5-year drought raises questions over Israel’s water strategy

With farmers reeling from parched fields and the country's most important bodies of water shrinking, Israel once again is having to cope with a stifling lack of water despite professing to have tackled the issue. (File photo: Caron Creighton/AP)
Updated 04 August 2018
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5-year drought raises questions over Israel’s water strategy

  • It’s a confounding situation for a country that places itself on the forefront of desalination technology in an arid region
  • The current drought has also dried out some tributaries that feed into the Jordan River

KFAR YUVAL, Israel: For years, public service announcements warned Israelis to save water: Take shorter showers. Plant resilient gardens. Conserve. Then Israel invested heavily in desalination technology and professed to have solved the problem by tapping into the abundant waters of the Mediterranean Sea. The once ubiquitous conservation warnings vanished.
Now, a five-year drought is challenging that strategy, as farmers struggle and the country’s most important bodies of water shrink.
It’s a confounding situation for a country that places itself on the forefront of desalination technology in an arid region, where water is a key geostrategic issue that has its own clauses in peace agreements.
“Nobody expected five years of drought in a row, so despite our desalination capacity, it’s still a very, very grave situation,” said Yuval Steinitz, Israel’s minister of energy.
Some say Israel’s technological prowess may not be enough to overcome the forces of nature.
Situated in the heart of the Middle East, Israel is in one of the driest regions on earth, traditionally relying on a short rainy season each winter to replenish its limited supplies.
Years of decreased rainfall have reduced the Sea of Galilee, Israel’s main natural water source, to some of its lowest recorded levels, and Israel has stopped pumping water from it to its national system.
The current drought has also dried out some tributaries that feed into the Jordan River, which flows south into the Sea of Galilee then squiggles 220 miles (360 kilometers) to the lowest place on Earth, the Dead Sea.
The biblical bodies of water are crucial to the survival and stability of Israel, Jordan and the Palestinian territories, but they are increasingly drying up, largely due to climate change, growing populations and the greater use of water for agriculture.
In a bid to achieve water security, Israel has opened five desalination plants since 2005 and plans to expand that effort in the coming years. Roughly 40 percent of Israel’s drinking-quality water now comes from desalination and is expected to hit 70 percent in 2050.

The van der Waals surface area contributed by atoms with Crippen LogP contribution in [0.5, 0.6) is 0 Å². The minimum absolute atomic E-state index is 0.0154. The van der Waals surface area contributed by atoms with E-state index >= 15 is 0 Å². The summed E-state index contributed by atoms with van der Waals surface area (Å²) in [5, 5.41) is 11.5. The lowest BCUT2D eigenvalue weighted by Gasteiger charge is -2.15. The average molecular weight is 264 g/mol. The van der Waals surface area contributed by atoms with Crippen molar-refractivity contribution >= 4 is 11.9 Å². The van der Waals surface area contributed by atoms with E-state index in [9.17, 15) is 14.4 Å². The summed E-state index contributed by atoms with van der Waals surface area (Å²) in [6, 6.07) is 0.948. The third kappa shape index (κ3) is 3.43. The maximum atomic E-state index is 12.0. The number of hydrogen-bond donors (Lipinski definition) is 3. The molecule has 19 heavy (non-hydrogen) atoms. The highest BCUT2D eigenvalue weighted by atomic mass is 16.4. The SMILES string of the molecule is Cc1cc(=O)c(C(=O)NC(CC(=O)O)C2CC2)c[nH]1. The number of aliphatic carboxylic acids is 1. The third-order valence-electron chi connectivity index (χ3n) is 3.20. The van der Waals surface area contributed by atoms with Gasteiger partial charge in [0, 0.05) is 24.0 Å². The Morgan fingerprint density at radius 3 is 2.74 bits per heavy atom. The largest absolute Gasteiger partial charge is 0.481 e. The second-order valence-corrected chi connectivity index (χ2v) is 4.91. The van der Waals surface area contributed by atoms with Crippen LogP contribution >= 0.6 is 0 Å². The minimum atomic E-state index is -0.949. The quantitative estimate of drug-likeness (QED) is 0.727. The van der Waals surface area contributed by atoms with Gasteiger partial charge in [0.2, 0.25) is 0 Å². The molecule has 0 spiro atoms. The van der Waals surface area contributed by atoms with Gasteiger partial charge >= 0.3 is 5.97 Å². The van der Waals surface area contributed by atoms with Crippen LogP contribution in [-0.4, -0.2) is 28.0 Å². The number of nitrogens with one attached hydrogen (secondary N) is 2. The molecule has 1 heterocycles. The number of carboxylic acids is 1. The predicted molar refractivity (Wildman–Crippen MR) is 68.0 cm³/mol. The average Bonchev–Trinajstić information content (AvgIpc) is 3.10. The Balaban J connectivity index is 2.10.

When the drought was in its infancy, Israel greeted it with a shrug, pointing to its massive investment in desalination. But the tone has changed recently, and over the last few months a televised ad again has pleaded with Israelis to save water because — rehashing a tagline from previous campaigns — “Israel is drying up.”
Critics say water conservation — a crucial measure in semi-arid Israel — has been sidelined in favor of desalination.
“Israel definitely put conservation on the backburner. As soon as desalination plants were up and running there was this false sense of security,” and water consumption rose, said Sarit Caspi-Oron, director of the water department at the Israel Union for Environmental Defense, an advocacy group.
“Desalination doesn’t make up for everything, and when groundwater is suffering from drought and the Sea of Galilee is suffering from drought, you need to conserve,” said Caspi-Oron.
In the past, Israel has imposed taxes on water use during droughts and has promoted the use of water-saving devices. But there are no plans so far to pursue the measures this time around.
Desalinated water reaches Israeli households in the country’s most populated region along the coast as well as some inland residents. But in northern Israel, residents still rely on rapidly shrinking natural sources. So far, their intake has not been limited.
Once bubbling brooks in Israel’s north have been reduced to a trickle. Officials at the historic Tel Dan nature reserve say the springs there will be dry within two months, which could negatively affect tourism in the region.
Among the first to feel the drought’s sting have been farmers in Israel’s Galilee region. Israel has imposed a limit on the amount of water they can use, which has threatened an already tenuous livelihood and forced many to rethink their crops.
Israeli farmer Ofer Moskovitz can typically grow more than one crop each year, but for the first time he has chosen not to plant his wheat crops and is only growing avocados. Even that change is proving a challenge.
“If I don’t water the avocado trees for one day they start getting weak. If I don’t water them for a year, 20 years would go down the drain,” he said.
The existing infrastructure makes it impossible to deliver desalinated water to farmers in the north, said Caspi-Oron.
There are other reasons not to bank on desalination. The plants require immense amounts of energy and are costly to build and operate. Relying so heavily on desalination also creates a potential security risk, as an attack on the plants could potentially knock out large portions of the country’s water supply.
Still, Israel is keeping the technology a priority. The government passed a plan in June to tackle the drought, with its first objective to increase the amount of desalinated water. It also called for springs and tributaries to be rehabilitated and plans to add desalinated water to the Sea of Galilee starting next year, despite criticism from some that this could disturb the balance of minerals in the lake.
Israel is optimistic that the drought can be addressed with a little ingenuity.
The drought “will be solved, there is no question,” Steinitz, the energy minister, said. “This area is not new for us. We simply resume our historic tradition to focus and find developing water solutions.”


‘We have long reached for the stars’: Arab history in space exploration

Updated 20 July 2019
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‘We have long reached for the stars’: Arab history in space exploration

  • On June 17, 1985, Saudi Prince Sultan entered the history books when he journeyed into space from the Kennedy Space Center in Florida
  • As the world celebrates the 50th anniversary of the Apollo landing, the UAE and Saudi Arabia are spearheading a new era of Arab space exploration

Arab astronauts may not have set foot on the moon, but an Arab geographer left his mark on the Earth’s natural satellite as long ago as 1935.